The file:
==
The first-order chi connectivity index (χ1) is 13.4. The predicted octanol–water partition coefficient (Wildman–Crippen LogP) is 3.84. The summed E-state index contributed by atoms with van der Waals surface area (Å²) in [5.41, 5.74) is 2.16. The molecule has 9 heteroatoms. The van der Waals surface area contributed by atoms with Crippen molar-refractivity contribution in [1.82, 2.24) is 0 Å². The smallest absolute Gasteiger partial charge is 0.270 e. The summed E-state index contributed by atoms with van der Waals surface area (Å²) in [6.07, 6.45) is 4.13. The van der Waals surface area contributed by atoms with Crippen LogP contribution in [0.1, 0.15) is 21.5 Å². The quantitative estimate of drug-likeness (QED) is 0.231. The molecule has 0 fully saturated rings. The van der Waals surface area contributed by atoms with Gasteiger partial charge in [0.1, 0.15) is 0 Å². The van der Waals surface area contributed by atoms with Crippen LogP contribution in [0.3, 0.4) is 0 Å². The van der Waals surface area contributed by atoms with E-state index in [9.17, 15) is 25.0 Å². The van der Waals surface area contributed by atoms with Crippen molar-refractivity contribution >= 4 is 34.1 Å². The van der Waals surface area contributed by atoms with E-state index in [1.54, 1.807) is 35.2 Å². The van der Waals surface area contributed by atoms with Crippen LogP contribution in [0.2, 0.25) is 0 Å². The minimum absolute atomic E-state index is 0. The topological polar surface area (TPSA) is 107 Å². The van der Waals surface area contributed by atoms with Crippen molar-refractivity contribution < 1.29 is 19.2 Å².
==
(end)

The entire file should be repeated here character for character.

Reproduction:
The first-order chi connectivity index (χ1) is 13.4. The predicted octanol–water partition coefficient (Wildman–Crippen LogP) is 3.84. The summed E-state index contributed by atoms with van der Waals surface area (Å²) in [5.41, 5.74) is 2.16. The molecule has 9 heteroatoms. The van der Waals surface area contributed by atoms with Crippen molar-refractivity contribution in [1.82, 2.24) is 0 Å². The smallest absolute Gasteiger partial charge is 0.270 e. The summed E-state index contributed by atoms with van der Waals surface area (Å²) in [6.07, 6.45) is 4.13. The van der Waals surface area contributed by atoms with Crippen LogP contribution in [0.1, 0.15) is 21.5 Å². The quantitative estimate of drug-likeness (QED) is 0.231. The molecule has 0 fully saturated rings. The van der Waals surface area contributed by atoms with Gasteiger partial charge in [0.1, 0.15) is 0 Å². The van der Waals surface area contributed by atoms with Crippen LogP contribution in [0.3, 0.4) is 0 Å². The van der Waals surface area contributed by atoms with E-state index in [9.17, 15) is 25.0 Å². The van der Waals surface area contributed by atoms with Crippen molar-refractivity contribution >= 4 is 34.1 Å². The van der Waals surface area contributed by atoms with E-state index in [1.54, 1.807) is 35.2 Å². The van der Waals surface area contributed by atoms with Crippen LogP contribution in [0.2, 0.25) is 0 Å². The minimum absolute atomic E-state index is 0. The topological polar surface area (TPSA) is 107 Å². The van der Waals surface area contributed by atoms with Crippen molar-refractivity contribution < 1.29 is 19.2 Å².